The new year is just a couple days away, and for us here at And Three To Go that means that we have been traveling about in this wonderful world of ours for the past 9 months! It is hard … Continue reading
Since landing on Portuguese soil, everyone we have met has told us that we NEEDED to spend some time in the Algarve. That the beauty, warm weather and beaches in that area were the best Portugal had to offer. We kept saying that we were going to go, but life here in Lisbon kept us busy for a month or so and the Algarve was put on the back burner.
But our time in Portugal was growing short, we had made definite plans to start traveling again and going south for some sunshine was put back on the plate.
We made the final decision to go and check out this gorgeous destination after Chad got a tattoo from an artist named Pedro that lives in the Algarve and invited us down to check it out. (By the way, Chads tattoo turned out amazing! If you ever want a tattoo in Lisbon, check out Pedro Soos at Queen of Hearts.) Pedro even invited us to stay at his house, but we decided that we would stay in a hotel as Zoë can be rather loud and we hate to inconvenience anyone. Everyone we have met here has been so welcoming and hospitable and friendly, I just love it!
Instead, I booked a room at the Iberlagos Apartments. Despite some bad reviews, the price and location seemed worth the chance.
Chad researched the best way to get down to Lagos in the Algarve, the trains cost about 25 euros a person, and took three hours, or there was a bus, but we were worried about being stuck on a bus with a toddler for 3 hours. We wanted to see a bit more of Portugal, and take our time to stop if we wanted, so we decided to rent a car. The price of renting a car was just a bit more than taking the train, even with the price of gas and such. Although I will say that our jaws dropped when we had to pay 65 euros to fill up our “economy” car. Yikes! Still, even with the price of fuel, renting a car was not too expensive and gave us some autonomy.
So early in the morning, a couple Mondays ago, we took the metro to the airport and picked up our rental car. We excitedly got Zoë settled in her car seat and headed out to what we thought would be a couple of hot sunny days on the beach.
There are a couple of options when driving in Portugal, you can take the back roads, or the toll highways. If you take the toll roads it costs about 30 Euros and gets you to Lagos in about 2.5 hours. We wanted to take the slow roads so we could see what the country side looked like, it only took about 3.5 hours and it was fascinating to see the small towns and landscape. Portugal’s landscape is so similar to California, especially northern California. We felt like we were home. The way was fairly simple and we only took a wrong turn one time that set us back about 10 minutes. The signage along the way was pretty easy to follow, and google maps helped us out as well.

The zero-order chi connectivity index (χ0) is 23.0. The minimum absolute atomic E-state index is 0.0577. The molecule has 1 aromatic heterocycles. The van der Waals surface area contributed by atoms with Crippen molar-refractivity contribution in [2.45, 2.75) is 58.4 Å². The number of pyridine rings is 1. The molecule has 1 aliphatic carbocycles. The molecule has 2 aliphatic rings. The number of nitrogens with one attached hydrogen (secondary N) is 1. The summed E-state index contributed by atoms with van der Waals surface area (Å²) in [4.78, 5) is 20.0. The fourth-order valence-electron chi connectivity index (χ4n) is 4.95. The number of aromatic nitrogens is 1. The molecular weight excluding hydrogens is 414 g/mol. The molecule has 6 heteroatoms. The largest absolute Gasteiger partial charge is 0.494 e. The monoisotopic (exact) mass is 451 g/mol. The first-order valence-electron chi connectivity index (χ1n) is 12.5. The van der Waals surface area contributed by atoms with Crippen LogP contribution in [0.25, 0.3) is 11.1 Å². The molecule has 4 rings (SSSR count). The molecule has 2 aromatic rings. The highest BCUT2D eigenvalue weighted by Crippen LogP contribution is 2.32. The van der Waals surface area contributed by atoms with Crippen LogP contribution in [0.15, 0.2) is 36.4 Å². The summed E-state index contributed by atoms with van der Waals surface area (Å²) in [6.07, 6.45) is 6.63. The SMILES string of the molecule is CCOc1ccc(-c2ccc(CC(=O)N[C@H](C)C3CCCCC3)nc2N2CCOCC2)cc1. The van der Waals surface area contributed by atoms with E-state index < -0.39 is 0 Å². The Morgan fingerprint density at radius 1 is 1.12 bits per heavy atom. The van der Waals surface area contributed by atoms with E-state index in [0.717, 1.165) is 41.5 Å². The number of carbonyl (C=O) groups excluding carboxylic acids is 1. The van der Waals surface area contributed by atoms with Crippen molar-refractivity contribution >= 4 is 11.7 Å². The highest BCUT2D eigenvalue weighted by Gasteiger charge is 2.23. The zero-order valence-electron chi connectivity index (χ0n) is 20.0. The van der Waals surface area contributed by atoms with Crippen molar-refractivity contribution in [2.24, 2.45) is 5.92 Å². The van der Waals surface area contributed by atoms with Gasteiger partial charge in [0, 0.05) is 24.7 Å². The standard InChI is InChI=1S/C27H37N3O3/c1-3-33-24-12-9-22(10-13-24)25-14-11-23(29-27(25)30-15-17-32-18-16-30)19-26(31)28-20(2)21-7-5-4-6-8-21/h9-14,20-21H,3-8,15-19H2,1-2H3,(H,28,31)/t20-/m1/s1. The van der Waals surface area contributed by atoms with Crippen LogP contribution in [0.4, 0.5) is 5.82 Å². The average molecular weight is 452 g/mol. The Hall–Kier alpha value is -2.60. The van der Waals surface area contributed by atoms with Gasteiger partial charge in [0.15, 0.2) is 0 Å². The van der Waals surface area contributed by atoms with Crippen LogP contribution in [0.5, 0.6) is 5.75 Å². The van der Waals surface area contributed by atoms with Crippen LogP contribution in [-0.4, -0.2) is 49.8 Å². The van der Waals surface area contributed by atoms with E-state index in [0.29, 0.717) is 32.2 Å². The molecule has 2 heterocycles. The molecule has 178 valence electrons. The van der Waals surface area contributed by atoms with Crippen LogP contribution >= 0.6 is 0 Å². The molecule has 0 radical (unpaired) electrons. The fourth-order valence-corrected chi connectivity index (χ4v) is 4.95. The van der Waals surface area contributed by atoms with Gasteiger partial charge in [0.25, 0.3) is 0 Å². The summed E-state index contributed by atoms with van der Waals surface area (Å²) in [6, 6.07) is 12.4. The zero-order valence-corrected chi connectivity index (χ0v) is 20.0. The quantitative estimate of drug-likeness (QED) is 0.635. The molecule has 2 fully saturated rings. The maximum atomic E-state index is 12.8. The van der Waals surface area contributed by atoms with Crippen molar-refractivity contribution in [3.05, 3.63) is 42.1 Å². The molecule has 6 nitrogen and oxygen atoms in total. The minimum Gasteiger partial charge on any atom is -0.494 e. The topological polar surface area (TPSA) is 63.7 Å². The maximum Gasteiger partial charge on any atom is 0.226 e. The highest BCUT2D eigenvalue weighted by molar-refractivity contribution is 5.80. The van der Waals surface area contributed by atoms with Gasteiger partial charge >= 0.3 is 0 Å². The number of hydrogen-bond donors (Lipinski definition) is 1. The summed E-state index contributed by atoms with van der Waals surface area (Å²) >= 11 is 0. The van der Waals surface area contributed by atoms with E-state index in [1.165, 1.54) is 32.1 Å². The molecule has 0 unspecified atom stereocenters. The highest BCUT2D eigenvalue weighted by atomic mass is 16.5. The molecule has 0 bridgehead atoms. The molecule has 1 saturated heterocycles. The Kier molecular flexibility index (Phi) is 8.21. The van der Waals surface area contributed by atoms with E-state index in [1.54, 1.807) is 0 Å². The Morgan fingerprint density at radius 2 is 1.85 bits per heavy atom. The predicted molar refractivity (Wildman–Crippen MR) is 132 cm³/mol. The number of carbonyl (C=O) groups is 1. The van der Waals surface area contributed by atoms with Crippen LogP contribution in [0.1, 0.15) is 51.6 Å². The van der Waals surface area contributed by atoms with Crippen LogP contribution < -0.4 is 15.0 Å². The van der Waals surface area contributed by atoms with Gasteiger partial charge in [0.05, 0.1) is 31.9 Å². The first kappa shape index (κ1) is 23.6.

We arrived in Lagos, to the address of the flat we rented and found a horribly dilapidated building that looked like a mix between a prison and a crack house. It just didn’t seem right, the pictures didn’t match what it showed on the web, the description of the place according to other patrons reviews didn’t match either. It didn’t have any signage to say it was the vacation stay rentals that I had found and decided on. I started to freak out a little on the inside…if we were staying in this building, I would never live it down.
We stopped and I ran inside a restaurant and asked where the Iberlagos Apartments were and was massively relieved when the helpful woman told me they were down the way a bit.
We reached the apartments finally (after having to stop one more time for directions) and realized that the address they had on the website was incorrect (obviously) and that the grounds of the apartment complex looked well-maintained. I breathed a sigh of relief and we set out to find the reception office. It was a little hard to find, but we finally noticed the tiny sign that said “Recepção”. We checked in and were shown to an apartment with an amazing view of the pool, grounds and beach below. It had a small patio, which was exactly what I wanted.